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Fayette County, Iowa  

 History Directory

Past and Present of Fayette County Iowa, 1910

Author: G. Blessin


B. F. Bowen & Company, Indianapolis, Indiana


Vol. I, Biographical Sketches



~Page 1216~


Joseph Hobson

Photo included in Source Book

One of the early settlers in Fayette county was Joseph Hobson, late of West Union, now deceased. He came to Iowa in May, 1855, and after a few months spent in Westfield township and vicinity, located upon a farm in Smithfield township. Here he built a residence, improved his land, and resided for about two years. He had for some years studied law as opportunity and leisure from other pursuits permitted, and in 1856, was admitted to the bar in this county. In 1857 he removed to Westfield (now Fayette), where he taught school, and later opened an office and engaged in the practice of law. In the fall of 1858 he was elected clerk of the district court, and in December of that year removed to West Union where he ever after resided until his death, December 15, 1893.

Mr. Hobson was born in Pittsburg, Pennsylvania, October 17, 1823. He was the eldest son and second child of John Wainwright Hobson and Abigail Bishop (Scott) Hobson. His father was born at Peniston, Yorkshire, England, August 22, 1794, and was the son of Joseph Hobson, of that place.

The subject of this sketch traced his ancestry back to his grandfather, Joseph Hobson, of Yorkshire, England, who was born at nor near Peniston. In early life he was a woolen manufacturer, but later discontinued this business, and subsequently carried on business at Bullhouse Hall, at farming and colliery work. He was prominent locally, quite successful in business, full of enterprise, and something of a musician. Joseph Hobson was thrice married; his first wife was a Wainwright (the grandmother of the subject of this sketch), with whom he had one son and two daughters. He resided in that vicinity all his life, and died at seventy;-four years of age and was buried at Peniston church.

John Wainwright Hobson, son of Joseph Hobson, just referred to, came to America with his uncle, Joseph Wainwright, of Pittsburg, Pennsylvania, in 1816. He settled in Pittsburg and married Abigail Bishop Scott, in 1819. She was a daughter of Joseph Scott, a paper manufacturer, and a native of Massachusetts, who subsequently removed to, and was one of the early settlers of, Fayette county, Pennsylvania, and later located at Pittsburg, where he passed the later years of his life.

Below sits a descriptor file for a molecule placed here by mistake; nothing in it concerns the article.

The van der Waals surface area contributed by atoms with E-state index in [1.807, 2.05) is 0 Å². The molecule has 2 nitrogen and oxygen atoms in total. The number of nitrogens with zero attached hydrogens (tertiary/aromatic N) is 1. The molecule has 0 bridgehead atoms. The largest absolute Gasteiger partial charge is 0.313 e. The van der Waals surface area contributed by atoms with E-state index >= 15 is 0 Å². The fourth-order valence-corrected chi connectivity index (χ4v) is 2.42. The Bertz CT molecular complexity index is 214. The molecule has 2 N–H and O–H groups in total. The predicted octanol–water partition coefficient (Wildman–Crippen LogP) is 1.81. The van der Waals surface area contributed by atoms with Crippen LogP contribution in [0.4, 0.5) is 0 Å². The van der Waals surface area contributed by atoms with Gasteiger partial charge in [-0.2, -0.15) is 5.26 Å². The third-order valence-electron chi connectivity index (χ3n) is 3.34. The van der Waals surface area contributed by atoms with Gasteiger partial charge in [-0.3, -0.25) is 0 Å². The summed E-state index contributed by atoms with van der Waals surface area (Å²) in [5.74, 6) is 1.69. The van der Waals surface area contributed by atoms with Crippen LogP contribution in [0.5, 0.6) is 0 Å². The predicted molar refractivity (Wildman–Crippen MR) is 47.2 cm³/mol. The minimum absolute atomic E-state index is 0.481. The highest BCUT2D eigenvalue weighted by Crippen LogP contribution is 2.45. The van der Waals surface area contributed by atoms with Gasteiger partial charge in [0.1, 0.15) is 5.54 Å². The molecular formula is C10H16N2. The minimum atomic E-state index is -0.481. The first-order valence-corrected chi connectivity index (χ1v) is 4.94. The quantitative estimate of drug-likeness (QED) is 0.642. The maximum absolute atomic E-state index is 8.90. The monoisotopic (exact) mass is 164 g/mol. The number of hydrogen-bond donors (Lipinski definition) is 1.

The mother of the subject was of Scotch-English ancestry. She was born in New Jersey, April 10, 1799, and crossed the mountains with her parents in childhood, when they removed to Pennsylvania. She resided in Fayette county, in that state, nearly all her life, and died at Connellsville in 1883.

John Wainwright Hobson was stricken with Asiatic cholera during the prevalence of that epidemic, and died August 14, 1834, at Pittsburg, after a sickness of a few hours.

The son, bereft of his father at the early age of eleven years, obtained such education as the times afforded and limited means could command. Public schools as we now know them being few in number, if any, at that time, he was compelled to depend upon such opportunities for securing an education as were afforded by private tutors and his own endeavors. He was always fond of reading, a good student, with a strong memory, and by the time he arrived at mature life had a wide range of knowledge, covering history, literature, politics, and general information. In early boyhood he was apprenticed to a cabinetmaker, but, not liking that avocation, learned the carpenter's trade. In the autumn of 1848 he removed to Connellsville, Pennsylvania, where he was employed at his trade, and was for a short time a partner in a foundry business. In the spring of 1853 he removed to Cleveland, Ohio, where he had charge of extensive building operations in connection with his brother-in-law, the late John B. Ingham, of Allegheny City. Between the time he located at Cleveland, and his arrival in Iowa, he resided for a short time in Sanilac county, Michigan.